At 79km, van Garderen (BMC) attacked the yellow jersey’s group but there was no reaction from Wiggins et al. It was clearly a plan hatched by the team of the defending champion for, at 81km, Evans launched an attack and soon caught his team-mate. They worked together to build a maximum advantage on the yellow jersey of 20” but were caught after 5km on the attack. Rogers was responsible for the capture, leading Wiggins, Porte and Froome up to Evans and the white jersey without once getting out of the saddle to increase his tempo.
Rolland took the ‘Souvenir Henri Desgrange’ by beating Kessiakoff in a tight sprint for honours atop the highest pass in the Alps. The yellow jersey was 2’10” behind at the top of the col de Croix de Fer.
Evans cracks on the final climb slips down the rankings…
After a shortlived attack by Velits, Rolland and Kiserlovksi found themselves at the front of the stage with 40km to go. They were caught by Kiryienka at 39km to go and, at the top, this was the situation: Rolland was first (taking 5pts) with his trio in tact. Then came Sorensen at 10”, Ten Dam at 1’00”, Velits at 1’25”, Martin and Kessiakoff at 2’05”, Horner at 2’38”, Pinot at 3’08” and the peloton at 3’20”. Rolland crashed on a left turn on the descent, 26km from the finish but he rejoined the lead with 22km to go.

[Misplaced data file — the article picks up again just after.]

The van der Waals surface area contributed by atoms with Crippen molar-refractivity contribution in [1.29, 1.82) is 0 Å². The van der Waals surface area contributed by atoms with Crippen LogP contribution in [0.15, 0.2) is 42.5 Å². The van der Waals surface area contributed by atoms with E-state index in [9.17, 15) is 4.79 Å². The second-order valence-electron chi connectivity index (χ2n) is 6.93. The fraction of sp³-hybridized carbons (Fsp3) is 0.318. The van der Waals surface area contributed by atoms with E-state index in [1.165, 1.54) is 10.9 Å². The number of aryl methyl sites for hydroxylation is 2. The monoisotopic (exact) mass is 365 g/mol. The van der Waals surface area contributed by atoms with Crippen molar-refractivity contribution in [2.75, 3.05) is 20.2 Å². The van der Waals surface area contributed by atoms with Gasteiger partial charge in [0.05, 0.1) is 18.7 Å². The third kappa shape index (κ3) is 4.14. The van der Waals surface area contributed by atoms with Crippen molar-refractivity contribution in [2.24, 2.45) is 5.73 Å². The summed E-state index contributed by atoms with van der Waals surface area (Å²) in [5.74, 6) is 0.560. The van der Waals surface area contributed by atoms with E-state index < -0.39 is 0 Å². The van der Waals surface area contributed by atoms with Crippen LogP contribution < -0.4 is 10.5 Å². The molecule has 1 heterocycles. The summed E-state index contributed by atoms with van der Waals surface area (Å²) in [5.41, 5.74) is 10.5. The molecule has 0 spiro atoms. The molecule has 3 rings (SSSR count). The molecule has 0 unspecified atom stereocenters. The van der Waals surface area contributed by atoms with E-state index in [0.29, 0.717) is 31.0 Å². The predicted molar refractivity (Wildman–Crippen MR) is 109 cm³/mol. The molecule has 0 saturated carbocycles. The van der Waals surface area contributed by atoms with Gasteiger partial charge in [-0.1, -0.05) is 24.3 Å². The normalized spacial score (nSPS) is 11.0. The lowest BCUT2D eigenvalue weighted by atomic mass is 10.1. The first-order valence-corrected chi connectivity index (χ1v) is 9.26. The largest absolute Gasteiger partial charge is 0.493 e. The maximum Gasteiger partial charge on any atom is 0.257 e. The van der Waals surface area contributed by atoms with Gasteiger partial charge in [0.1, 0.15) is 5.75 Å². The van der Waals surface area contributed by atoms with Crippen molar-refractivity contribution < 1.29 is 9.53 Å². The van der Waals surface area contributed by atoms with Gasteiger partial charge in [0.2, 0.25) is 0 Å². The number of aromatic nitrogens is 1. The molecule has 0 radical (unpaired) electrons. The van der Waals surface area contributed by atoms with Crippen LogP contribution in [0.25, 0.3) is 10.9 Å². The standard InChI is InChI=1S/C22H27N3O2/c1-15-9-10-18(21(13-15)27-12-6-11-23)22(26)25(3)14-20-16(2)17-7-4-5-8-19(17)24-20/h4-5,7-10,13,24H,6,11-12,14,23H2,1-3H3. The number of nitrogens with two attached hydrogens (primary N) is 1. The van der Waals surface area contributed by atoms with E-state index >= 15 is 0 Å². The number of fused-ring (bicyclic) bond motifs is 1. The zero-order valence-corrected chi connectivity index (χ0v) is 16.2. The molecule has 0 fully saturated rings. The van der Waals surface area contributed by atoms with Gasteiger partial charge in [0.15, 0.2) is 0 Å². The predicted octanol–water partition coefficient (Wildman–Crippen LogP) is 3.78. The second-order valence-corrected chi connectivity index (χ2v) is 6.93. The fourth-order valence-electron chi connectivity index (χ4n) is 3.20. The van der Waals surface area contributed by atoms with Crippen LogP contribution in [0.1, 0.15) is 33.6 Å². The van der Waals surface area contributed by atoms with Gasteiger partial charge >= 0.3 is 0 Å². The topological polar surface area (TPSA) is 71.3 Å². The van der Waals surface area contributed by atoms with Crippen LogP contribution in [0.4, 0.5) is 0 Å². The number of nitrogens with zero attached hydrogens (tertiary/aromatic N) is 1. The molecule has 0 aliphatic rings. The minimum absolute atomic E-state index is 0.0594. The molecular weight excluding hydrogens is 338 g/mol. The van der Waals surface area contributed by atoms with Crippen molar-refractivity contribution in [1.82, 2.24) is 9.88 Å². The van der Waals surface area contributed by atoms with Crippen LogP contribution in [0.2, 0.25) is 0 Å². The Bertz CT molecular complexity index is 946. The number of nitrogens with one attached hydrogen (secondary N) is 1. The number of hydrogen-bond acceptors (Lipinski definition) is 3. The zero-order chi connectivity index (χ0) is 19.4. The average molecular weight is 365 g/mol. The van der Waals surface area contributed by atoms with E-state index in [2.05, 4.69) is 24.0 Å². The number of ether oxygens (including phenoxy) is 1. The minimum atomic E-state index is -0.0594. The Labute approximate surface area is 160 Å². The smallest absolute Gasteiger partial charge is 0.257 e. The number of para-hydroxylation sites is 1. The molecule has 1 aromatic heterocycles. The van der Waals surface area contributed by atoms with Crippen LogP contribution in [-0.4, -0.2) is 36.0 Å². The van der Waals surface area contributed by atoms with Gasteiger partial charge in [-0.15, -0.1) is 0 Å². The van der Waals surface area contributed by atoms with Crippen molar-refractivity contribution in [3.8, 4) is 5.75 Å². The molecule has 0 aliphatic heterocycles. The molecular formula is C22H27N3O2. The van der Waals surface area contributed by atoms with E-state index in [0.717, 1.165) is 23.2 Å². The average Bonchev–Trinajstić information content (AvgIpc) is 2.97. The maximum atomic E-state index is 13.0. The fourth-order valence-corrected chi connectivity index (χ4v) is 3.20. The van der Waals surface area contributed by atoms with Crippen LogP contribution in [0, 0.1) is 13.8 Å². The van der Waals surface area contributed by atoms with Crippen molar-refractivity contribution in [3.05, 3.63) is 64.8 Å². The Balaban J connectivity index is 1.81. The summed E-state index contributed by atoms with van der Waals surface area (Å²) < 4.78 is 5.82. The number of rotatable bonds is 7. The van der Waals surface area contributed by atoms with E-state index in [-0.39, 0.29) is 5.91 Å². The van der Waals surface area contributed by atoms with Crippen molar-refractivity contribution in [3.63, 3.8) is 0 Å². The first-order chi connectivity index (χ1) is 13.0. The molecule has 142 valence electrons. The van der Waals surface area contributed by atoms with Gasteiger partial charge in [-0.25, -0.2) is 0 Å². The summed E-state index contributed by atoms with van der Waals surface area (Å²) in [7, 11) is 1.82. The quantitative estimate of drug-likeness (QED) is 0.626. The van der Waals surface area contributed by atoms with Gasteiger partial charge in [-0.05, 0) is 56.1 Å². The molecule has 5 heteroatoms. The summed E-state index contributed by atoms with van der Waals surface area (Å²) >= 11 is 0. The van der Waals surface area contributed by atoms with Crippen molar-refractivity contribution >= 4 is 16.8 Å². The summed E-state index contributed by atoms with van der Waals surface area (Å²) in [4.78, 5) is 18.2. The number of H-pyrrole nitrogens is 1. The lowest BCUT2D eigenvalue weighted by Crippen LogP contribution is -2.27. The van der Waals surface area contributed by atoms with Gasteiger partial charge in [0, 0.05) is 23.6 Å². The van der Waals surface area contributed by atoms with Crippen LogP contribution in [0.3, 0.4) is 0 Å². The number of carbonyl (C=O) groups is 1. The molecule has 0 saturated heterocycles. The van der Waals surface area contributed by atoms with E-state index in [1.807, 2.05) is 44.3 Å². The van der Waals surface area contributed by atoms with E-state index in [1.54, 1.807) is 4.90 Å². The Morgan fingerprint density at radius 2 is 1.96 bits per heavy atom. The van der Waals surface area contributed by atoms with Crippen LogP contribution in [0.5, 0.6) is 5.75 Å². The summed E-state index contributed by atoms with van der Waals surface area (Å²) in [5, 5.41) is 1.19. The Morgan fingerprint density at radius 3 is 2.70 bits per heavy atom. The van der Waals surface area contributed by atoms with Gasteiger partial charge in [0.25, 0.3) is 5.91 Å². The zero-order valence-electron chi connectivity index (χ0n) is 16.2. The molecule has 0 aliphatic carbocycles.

The four leaders started the final climb with an advantage of 1’15” to Ten Dam and Velits, 2’55” to Martin and Kessiakoff, and 3’30” to the peloton. There were 16 in the yellow jersey group: Wiggins, Porte, Froome, Evans, van Garderen, Schleck, Horner, Zubeldia, Kloden, Nibali, Roche, Coppel, Pinot, van den Broeck, Cobo and Brajkovic.
Nibali attacked the yellow jersey with 12km to go, eliminating all but Evans, Wiggins, Froome, Schleck and Van Garderen from the yellow jersey group. He was caught after 1.5km but the Italian attacked again with 10km to go. He joined van den Broeck, Brajkovic and Pinot. With 6.5km to go, Evans was dropped from the yellow jersey group.
Once Wiggins and co caught Nibali (around 4.5km to go) there seemed to be a discussion between the Sky riders and Froome attacked shortly afterwards. Pinot reacted quickly and so too did the others but Wiggins couldn’t match the pace. Froome quickly quit his effort but still this group was able to gain time on Evans who was struggling to hold the wheel of van Garderen. Eventually the Australian would lost 1’26” to the overall leader meaning he slipped down the rankings and Sky assumed first and second place overall, with Froome finishing two seconds ahead of his leader, Wiggins.
Rolland races to another impressive mountain stage win
Pierre Rolland was on his own at the front of the stage with 10km to go and he never looked back. Just like last year at Alpe d’Huez he not only held off the challenge of his former escape companions, he put time into them and ultimately was the only rider to finish the stage ahead of the yellow jersey’s group. Wiggins managed his strength and was able to ride the final section of the climb in the slipstream of Froome but, in the closing 500m the domestique was given the nod to race for second place honours and improve his position on GC. Pinot outsprinted Froome for second place and gave the host nation a first-second in the 11th stage. The yellow jersey was sixth over the line – in the same time as Nibali who moved up to third overall. Cadel Evans slipped from 2nd to fourth overall, 3’19” behind Wiggins.
Bradley Wiggins leads his team-mate Froome by 2’05” at the top of the general classification and he will wear the yellow jersey in stage 12.